When 40 mg/kg/d of CBD was coadministered with alcohol, cell death was reduced by approximately 60% in both areas compared to controls. Neuronal rescue with both antioxidants and furosemide was comparable to the CBD group. Greater cell death was observed with dizocilpine, and there was no difference between the remaining NMDA receptor antagonists (Hamelink et al., 2005).
Most recently, Brenneman and colleagues (2018) examined the effect of CBD and a novel CBD‐derived compound (KLS‐13019) on rat hippocampal cultures to evaluate treatment of oxidative stress as it is relevant to hepatic encephalopathy. Hippocampal cultures were cotreated with toxic levels of alcohol (30 mM) and ammonium acetate (300 μ M), and the protective effects of CBD (concentrations ranging from 0.1 to 10 μ M) and KLS‐13019 (concentrations ranging from 1 nM to 10 μ M) were assessed.
Both compounds revealed a protective ability compared to control, although KLS‐13019 exhibited substantially higher potency. Specifically, 10 μ M CBD and 100 to 700 nM KLS‐13019 were required for full protection in hippocampal cultures (Brenneman et al., 2018).
Adverse functional cognitive performance is a potential sequela of neurodegeneration observed in AUD. Our search revealed 1 preclinical study that evaluated the impact of CBD in a neurocognitive domain, specifically impulsive choice, also referred to as delay discounting (i.e., preference for small immediate rewards compared to larger delayed rewards).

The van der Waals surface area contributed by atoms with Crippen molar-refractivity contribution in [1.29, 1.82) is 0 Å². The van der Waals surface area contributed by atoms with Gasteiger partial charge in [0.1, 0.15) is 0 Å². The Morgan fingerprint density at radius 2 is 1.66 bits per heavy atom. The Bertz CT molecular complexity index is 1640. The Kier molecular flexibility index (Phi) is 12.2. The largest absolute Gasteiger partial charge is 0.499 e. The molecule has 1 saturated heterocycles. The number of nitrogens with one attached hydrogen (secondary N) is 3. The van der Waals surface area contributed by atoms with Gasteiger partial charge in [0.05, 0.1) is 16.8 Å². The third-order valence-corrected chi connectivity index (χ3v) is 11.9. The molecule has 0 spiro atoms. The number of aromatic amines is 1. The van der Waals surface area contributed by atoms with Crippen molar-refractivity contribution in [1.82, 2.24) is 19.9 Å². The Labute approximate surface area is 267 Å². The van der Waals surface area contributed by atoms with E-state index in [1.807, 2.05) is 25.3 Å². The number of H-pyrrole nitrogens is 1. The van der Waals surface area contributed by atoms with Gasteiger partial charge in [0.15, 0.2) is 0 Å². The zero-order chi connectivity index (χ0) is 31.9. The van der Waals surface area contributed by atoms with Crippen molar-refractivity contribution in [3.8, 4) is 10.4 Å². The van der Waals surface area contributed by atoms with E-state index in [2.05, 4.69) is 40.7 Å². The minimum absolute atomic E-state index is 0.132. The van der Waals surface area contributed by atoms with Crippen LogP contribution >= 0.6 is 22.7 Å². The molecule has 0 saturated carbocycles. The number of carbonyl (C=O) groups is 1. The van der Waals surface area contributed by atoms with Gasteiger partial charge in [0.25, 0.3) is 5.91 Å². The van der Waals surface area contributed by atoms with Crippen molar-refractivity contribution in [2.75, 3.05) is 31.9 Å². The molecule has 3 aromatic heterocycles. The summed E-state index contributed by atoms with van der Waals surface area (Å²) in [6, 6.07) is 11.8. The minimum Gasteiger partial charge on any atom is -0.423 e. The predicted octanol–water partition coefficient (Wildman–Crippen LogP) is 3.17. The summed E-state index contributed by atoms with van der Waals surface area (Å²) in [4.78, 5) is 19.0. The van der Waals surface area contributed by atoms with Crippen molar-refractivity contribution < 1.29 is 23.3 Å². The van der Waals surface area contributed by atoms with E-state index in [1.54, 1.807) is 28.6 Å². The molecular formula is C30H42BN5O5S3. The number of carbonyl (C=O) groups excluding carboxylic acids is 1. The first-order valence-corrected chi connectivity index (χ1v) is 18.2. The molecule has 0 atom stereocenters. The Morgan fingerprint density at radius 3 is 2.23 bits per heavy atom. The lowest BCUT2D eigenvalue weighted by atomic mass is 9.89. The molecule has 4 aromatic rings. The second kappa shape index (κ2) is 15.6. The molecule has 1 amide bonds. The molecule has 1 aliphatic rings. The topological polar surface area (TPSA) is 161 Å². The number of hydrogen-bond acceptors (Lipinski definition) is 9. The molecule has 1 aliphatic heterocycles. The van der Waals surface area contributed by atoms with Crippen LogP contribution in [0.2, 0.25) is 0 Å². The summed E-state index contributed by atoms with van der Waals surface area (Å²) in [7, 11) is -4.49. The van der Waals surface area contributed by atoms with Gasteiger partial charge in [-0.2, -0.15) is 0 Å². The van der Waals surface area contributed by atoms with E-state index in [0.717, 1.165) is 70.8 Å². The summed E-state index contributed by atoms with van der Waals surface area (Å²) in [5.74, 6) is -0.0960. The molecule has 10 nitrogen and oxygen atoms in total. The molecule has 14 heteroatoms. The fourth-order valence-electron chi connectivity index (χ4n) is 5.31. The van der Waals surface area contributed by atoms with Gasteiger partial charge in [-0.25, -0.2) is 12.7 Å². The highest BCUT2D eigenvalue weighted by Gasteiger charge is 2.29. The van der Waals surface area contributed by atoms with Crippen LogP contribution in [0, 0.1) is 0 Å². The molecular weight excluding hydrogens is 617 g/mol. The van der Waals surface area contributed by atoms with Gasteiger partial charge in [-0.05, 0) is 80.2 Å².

Impairments in impulse control are related to both alcohol use/AUD and risk of relapse (Amlung et al., 2017; MacKillop et al., 2011).
Effects on impulsive choice were examined after termination of the intoxication protocol, and CBD was associated with significantly lower impulsive choice in the animals that received the alcohol dependence protocol. This finding provides evidence of CBD inhibiting the impaired impulse control typically seen in AUD.
In contrast to preclinical studies, no studies examining the effects of CBD on AUD‐related cognitive dysfunction were identified in humans. However, 3 studies were identified that examined the effects of concurrent alcohol and CBD intake on cognitive function in healthy humans.